I hit up Milhouse for my usual wagers of the day. Since I liked the Rays to beat the A’s and the Brewers to beat the Nationals in Major League Baseball’s two wild card play-off games, a two-team parlay was most definitely in order. Betting against Matt Scherzer is generally not good policy but he’d struggled in September so I figured the Brewers stood a shot even against a hot Nationals team. Besides, if history has proven anything, in a one game playoff, anything can happen.
As it did on Tuesday night.
I put my parlay together, thinking both Milwaukee and Tampa could go on the road and upset the home teams in a one-game playoff.
And the Brewers almost did just that. Until the unthinkable happened. What came to pass would be inexplicable if it weren’t just… baseball.
The Brewers led the entire game Tuesday night in Washington, D.C. They quickly went up 3-0 after two home runs hit off of Scherzer. The Nationals crowd had gone quiet. The ace’s cold streak had continued. By the time the eighth inning rolled around, the Brewers only needed five outs to seal the deal and advance to play the Dodgers.
Then shit got weird.
In one of the most riveting baseball games of the season (unless you’re a Brewers fan), the Nationals shocked the world and drove a stake into the heart of all Milwaukee. If you looked away for a minute, you probably missed it.
A hit batter. A sawed-off, shattered-bat, base hit to centerfield. Another walk. All this off one of the best relievers in the game. Then, a base hit (and an error) that will live on in Nationals (and Brewers) infamy for quite some time.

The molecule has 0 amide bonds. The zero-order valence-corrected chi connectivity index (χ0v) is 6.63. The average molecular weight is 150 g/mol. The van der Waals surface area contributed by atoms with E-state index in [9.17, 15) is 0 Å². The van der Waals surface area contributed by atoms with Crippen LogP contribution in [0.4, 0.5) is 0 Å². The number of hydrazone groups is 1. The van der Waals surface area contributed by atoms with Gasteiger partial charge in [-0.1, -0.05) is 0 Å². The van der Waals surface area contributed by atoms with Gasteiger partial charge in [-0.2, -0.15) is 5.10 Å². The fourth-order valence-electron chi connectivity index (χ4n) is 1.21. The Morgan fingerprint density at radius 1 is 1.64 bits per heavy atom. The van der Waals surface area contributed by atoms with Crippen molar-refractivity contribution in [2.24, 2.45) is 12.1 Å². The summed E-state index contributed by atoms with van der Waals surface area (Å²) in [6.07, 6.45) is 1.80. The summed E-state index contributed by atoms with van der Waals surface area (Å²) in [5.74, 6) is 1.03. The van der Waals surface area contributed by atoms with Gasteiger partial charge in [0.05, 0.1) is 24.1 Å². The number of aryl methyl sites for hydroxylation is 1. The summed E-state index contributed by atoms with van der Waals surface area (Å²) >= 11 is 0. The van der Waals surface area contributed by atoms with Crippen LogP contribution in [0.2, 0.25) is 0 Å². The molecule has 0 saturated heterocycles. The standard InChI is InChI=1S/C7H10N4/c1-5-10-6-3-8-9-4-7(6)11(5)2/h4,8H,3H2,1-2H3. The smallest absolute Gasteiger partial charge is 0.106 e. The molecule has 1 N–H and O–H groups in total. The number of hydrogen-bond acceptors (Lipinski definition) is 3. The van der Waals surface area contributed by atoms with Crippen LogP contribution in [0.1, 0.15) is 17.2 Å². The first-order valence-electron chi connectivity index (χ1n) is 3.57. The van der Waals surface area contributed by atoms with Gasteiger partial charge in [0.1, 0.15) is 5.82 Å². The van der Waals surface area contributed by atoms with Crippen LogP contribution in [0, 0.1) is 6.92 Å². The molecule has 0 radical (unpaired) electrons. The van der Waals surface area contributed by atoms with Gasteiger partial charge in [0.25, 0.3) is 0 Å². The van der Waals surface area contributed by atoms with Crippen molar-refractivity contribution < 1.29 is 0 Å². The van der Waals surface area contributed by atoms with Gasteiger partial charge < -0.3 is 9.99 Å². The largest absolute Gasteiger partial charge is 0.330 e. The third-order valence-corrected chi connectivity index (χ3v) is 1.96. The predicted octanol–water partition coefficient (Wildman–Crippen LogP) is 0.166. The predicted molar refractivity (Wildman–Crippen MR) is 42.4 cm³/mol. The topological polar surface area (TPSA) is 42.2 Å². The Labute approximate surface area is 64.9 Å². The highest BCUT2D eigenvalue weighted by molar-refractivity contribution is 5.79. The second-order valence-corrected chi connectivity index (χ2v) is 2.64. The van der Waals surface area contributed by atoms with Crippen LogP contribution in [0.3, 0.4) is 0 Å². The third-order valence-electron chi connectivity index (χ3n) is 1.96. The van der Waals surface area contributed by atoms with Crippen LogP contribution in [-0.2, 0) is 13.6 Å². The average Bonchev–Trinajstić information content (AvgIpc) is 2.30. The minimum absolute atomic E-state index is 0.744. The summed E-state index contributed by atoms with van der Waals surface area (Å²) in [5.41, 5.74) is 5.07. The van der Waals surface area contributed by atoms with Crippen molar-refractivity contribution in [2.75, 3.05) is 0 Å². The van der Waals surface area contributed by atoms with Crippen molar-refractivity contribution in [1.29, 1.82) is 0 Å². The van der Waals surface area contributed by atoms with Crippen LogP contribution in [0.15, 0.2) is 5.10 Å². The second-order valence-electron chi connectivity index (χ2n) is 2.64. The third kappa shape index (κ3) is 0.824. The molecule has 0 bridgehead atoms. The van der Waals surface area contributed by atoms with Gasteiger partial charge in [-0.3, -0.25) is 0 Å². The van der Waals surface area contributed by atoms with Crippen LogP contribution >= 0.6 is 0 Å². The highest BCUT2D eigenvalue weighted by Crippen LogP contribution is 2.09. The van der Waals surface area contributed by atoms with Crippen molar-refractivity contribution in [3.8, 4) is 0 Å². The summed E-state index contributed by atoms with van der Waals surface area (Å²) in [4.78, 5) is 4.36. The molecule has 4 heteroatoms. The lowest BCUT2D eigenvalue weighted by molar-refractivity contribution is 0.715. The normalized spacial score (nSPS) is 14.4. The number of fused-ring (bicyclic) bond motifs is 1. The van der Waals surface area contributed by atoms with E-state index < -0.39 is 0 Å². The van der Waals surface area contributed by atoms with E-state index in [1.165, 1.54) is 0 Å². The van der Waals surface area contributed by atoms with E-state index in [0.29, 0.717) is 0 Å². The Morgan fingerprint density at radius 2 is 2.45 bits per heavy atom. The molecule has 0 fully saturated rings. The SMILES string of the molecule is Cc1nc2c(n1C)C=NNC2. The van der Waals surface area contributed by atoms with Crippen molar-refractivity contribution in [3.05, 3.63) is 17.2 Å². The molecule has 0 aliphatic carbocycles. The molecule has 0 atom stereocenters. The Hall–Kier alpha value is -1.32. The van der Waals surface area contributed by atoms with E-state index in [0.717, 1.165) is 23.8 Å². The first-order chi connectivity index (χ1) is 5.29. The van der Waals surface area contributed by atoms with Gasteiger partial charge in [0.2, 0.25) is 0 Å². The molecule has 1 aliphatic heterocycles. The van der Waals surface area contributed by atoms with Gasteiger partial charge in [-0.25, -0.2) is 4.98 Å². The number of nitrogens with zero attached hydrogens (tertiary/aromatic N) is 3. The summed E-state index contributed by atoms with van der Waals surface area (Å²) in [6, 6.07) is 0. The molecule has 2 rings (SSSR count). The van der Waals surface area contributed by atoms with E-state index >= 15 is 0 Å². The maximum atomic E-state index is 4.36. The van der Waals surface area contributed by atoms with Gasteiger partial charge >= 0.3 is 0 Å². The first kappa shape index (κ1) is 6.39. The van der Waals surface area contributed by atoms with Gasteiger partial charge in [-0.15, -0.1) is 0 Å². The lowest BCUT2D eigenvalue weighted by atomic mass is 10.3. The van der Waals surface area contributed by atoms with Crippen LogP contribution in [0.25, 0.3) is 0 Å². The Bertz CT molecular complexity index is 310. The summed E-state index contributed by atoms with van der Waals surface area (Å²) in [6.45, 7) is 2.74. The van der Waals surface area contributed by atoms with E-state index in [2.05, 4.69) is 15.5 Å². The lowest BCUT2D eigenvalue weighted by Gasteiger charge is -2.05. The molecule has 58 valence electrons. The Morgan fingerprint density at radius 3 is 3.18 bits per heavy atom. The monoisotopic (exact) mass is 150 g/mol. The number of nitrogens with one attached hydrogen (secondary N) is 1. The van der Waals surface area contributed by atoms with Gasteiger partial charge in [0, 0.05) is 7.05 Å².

Normally I don’t like losing wagers. I don’t know anyone that does. But in this instance, this loss was so heartbreaking that my wager paled in comparison to the agony of Brewers fans and what poor Trent Grisham must be going through right now.
Earlier this season, Grisham took over for the injured, MVP candidate right-fielder Christian Yelich. Prior to the eighth inning of that single-elimination playoff game, Grisham had not committed a single error as a pro. That was until Juan Soto belted a hard-hit ground ball his way. With bases loaded and two outs in the eighth, Grisham tried to make a play… yet over-pursued the baseball, which rolled right under his glove, allowing the runner on first to score the go-ahead run. The score went from 3-1 to 4-3 just like that.
The ball passing under Grisham’s glove wasn’t exactly Buckner-esque but don’t kid yourself if you don’t think comparisons were made. Both costly errors, both misplayed baseballs, both resulted in their teams’ hopes being crushed. In a three-hour baseball game, the Nationals led for only nine minutes. Unfortunately for Milwaukee, those were the only nine minutes that mattered.
I lost my parlay. Milwaukee fans lost a helluva lot more than that. And rest assured, the 22-year old Grisham will be losing plenty of sleep the next few nights. Probably for a lot longer than that.
Ultimately, the loss will be pinned on Grisham but one can make the argument it should have not come to that. Josh Hader was struggling to get a man out. He just happened to let up a ball hit Grisham’s way and Grish couldn’t make the play. This week, Milwaukee is in mourning.
41 years ago to the day, Bucky Dent ripped the heart out of Red Sox fans with a home run over the Green Monster in an AL East tie-breaker game. Like Dent, Juan Soto made himself a name Brewers fans will forever remember with embitterment.
Nah, I don’t mind chalking up that Milwaukee bet as a loss when that town and those involved in this game lost a whole lot more.